Consider the scenario where we used setTimeout(printHello, 1000). Here, JavaScript's only role was to hand off the timing task to the browser's timer using the setTimeout function. Once that's done, JavaScript moves on, which is why “Me first!” was printed at first, and then “Hello” was printed. Take a look at this diagram, you will have a better understanding.

Image description

Now Let us take another example and trust me it will boggle your mind,

Diagram of SetTimeout function

what do you think is the output of the code? Let's take a look at it,

Diagram of SetTimeout function

Again! But we set setTimeout to 0ms, so shouldn't it execute the right way and print "Hello", what's happening here?

To understand this we have to know about another concept called “Event Loop”. we will understand it as simply as possible.

We’re interacting with a world outside of JavaScript now - so
we need rules. rules that will help us clearly understand what is happening while JavaScript is trying to interact with a web browser.

So let's take a look at another code

Diagram of SetTimeout function

Now let's make a diagram of the executed code:

Diagram of SetTimeout function

After executing setTimout at 0ms, it should go to the callstack instantly but as we can see callstack is empty! and in the next execution, it will execute the function blockFor1Sec() and put it into call Stack. In the previous example, we saw something similar that setTimeout was set to 0ms but it didn’t print out print hello instantly but executed the next line first,
so this raises two questions,

  1. Why even after completing in 0 ms didn’t go to the callStack instantly?

  2. After how many times it will go to the callStack and get executed?

I have a task for you to try out. In the previous code, there is an empty function called blockfor1Sec. Now put a for loop that will run for say 3 million times “Blocker”, and observe how many seconds later the printHello function gets executed, it will give you an intuition on the second question. I would highly suggest doing this before reading the next part.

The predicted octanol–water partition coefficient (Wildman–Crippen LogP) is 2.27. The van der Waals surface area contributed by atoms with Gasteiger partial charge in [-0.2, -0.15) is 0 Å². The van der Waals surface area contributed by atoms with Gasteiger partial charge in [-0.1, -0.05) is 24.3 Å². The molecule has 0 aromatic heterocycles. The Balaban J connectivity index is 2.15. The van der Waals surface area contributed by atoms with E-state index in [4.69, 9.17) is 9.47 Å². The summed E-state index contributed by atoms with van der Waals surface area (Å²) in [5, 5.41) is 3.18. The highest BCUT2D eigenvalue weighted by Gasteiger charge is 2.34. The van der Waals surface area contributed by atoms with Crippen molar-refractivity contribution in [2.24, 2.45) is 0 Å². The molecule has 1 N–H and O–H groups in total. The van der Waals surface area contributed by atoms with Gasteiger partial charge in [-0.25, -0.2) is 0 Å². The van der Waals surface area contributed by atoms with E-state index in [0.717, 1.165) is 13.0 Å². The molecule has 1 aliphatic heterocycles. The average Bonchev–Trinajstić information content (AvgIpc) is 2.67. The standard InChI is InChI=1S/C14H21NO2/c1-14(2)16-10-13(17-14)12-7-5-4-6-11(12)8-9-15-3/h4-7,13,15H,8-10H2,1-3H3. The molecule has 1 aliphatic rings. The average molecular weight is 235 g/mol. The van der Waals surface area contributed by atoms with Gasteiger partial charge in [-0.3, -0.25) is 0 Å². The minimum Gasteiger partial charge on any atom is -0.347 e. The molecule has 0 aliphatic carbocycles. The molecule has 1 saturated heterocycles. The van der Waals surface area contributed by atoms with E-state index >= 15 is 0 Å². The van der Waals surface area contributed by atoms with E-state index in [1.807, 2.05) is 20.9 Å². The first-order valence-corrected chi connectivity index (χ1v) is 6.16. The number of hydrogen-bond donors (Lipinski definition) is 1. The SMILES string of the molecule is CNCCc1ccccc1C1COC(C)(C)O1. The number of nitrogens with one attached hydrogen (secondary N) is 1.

So, there is another part of the puzzle that we need to know about, it’s a queue, a queue of callbacks, so the function printHello put into setTimeout was a callBack function, (Don’t compare this callBack function with the one that are put into Higher Order Function)

So in 0ms, our printHello function is in the callBack queue, ready to run. So as we complete the setTimeout, we will go to our next line which is in 1 ms, we are gonna call the blockFor1Sec function.

So blockFor1Sec is going to the execution context and runs say for 1000ms, but printHello is waiting in the callBack queue from the 0ms so is it going to execute any time between those 1000ms? If you have completed the task you know that it didn't run between that time, so when our little function that is waiting in the callBack function would run?

So after the blockFor1Sec is done after 1001ms is the printHello function allowed to go out of the queue and allowed to execute? NO!! it’s still not allowed to do so.. Sad little function, isn't it?
after blockFor1Sec is run it will execute the next line and log “Me first!” in 10001ms, Now in 1002ms when all the code has been executed, printHello is allowed to run and put into the callStack.Yes! Finally, at 1002ms our little printHello function is grabbed out of the queue and put into the call Stack. and print Hello”!

so the question arises who is controlling the queue and deciding when to put the callback function from the queue to the call stack? and what is the strict rule it follows to do so?
So the rule is all regular code and all synchronous code has to be completed before it calls the callback function from the queue, and who is doing that is the “Event Loop”!!!
Event Loop is constantly checking if is there any callBack function in the queue and if the global() execution context is finished meaning all the regular synchronous code has done its work. If there is any function inside the queue and the global function is executed it will put the function from the queue to the callback and the function will be executed. So it allows us to be certain when our code will run, we don’t know when but we know the order of the execution.

Diagram of Event Loop

So folk that was before EC6, the entire modal, of how asynchronous code runs inside javascript, but after ES6 came with promises, it changed everything and gave us a much more meaningful way to handle the asynchronous behavior of javascript. we will talk about it in our next post.

Thanks for reading, see you in another thought-provoking JavaScript concept! This post is inspired by Will Sentance's course JavaScript: The Hard Parts, v2. If you have any questions you can ask me in the comment section below

Top comments (0)